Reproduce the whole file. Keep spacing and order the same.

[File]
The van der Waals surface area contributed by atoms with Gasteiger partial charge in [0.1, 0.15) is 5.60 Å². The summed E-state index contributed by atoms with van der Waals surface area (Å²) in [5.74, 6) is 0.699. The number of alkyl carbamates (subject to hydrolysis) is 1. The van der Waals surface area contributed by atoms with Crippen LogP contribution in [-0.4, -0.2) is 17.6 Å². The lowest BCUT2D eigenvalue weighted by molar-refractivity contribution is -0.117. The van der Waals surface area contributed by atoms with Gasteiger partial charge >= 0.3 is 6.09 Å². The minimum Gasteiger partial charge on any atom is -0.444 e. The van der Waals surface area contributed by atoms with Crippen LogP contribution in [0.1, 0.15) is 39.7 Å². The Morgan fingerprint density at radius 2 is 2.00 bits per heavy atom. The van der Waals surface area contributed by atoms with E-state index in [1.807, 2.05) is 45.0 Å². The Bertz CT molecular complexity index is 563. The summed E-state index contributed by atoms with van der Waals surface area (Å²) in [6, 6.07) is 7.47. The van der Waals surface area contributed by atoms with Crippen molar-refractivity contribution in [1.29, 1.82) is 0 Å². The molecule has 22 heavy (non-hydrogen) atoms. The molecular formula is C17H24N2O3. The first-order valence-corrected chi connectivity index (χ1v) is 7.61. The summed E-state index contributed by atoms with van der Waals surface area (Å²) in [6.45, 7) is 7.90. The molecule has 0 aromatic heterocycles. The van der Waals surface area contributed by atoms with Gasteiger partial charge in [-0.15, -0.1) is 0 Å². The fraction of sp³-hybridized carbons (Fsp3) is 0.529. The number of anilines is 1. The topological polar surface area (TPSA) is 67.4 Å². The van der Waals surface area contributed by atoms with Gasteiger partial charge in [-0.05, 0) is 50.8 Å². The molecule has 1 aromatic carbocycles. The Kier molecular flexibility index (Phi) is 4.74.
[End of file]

The van der Waals surface area contributed by atoms with Gasteiger partial charge in [0.1, 0.15) is 5.60 Å². The summed E-state index contributed by atoms with van der Waals surface area (Å²) in [5.74, 6) is 0.699. The number of alkyl carbamates (subject to hydrolysis) is 1. The van der Waals surface area contributed by atoms with Crippen LogP contribution in [-0.4, -0.2) is 17.6 Å². The lowest BCUT2D eigenvalue weighted by molar-refractivity contribution is -0.117. The van der Waals surface area contributed by atoms with Gasteiger partial charge >= 0.3 is 6.09 Å². The minimum Gasteiger partial charge on any atom is -0.444 e. The van der Waals surface area contributed by atoms with Crippen LogP contribution in [0.1, 0.15) is 39.7 Å². The Morgan fingerprint density at radius 2 is 2.00 bits per heavy atom. The van der Waals surface area contributed by atoms with E-state index in [1.807, 2.05) is 45.0 Å². The Bertz CT molecular complexity index is 563. The summed E-state index contributed by atoms with van der Waals surface area (Å²) in [6, 6.07) is 7.47. The van der Waals surface area contributed by atoms with Crippen molar-refractivity contribution in [1.29, 1.82) is 0 Å². The molecule has 22 heavy (non-hydrogen) atoms. The molecular formula is C17H24N2O3. The first-order valence-corrected chi connectivity index (χ1v) is 7.61. The summed E-state index contributed by atoms with van der Waals surface area (Å²) in [6.45, 7) is 7.90. The molecule has 0 aromatic heterocycles. The van der Waals surface area contributed by atoms with Gasteiger partial charge in [-0.15, -0.1) is 0 Å². The fraction of sp³-hybridized carbons (Fsp3) is 0.529. The number of anilines is 1. The topological polar surface area (TPSA) is 67.4 Å². The van der Waals surface area contributed by atoms with Gasteiger partial charge in [-0.05, 0) is 50.8 Å². The molecule has 1 aromatic carbocycles. The Kier molecular flexibility index (Phi) is 4.74.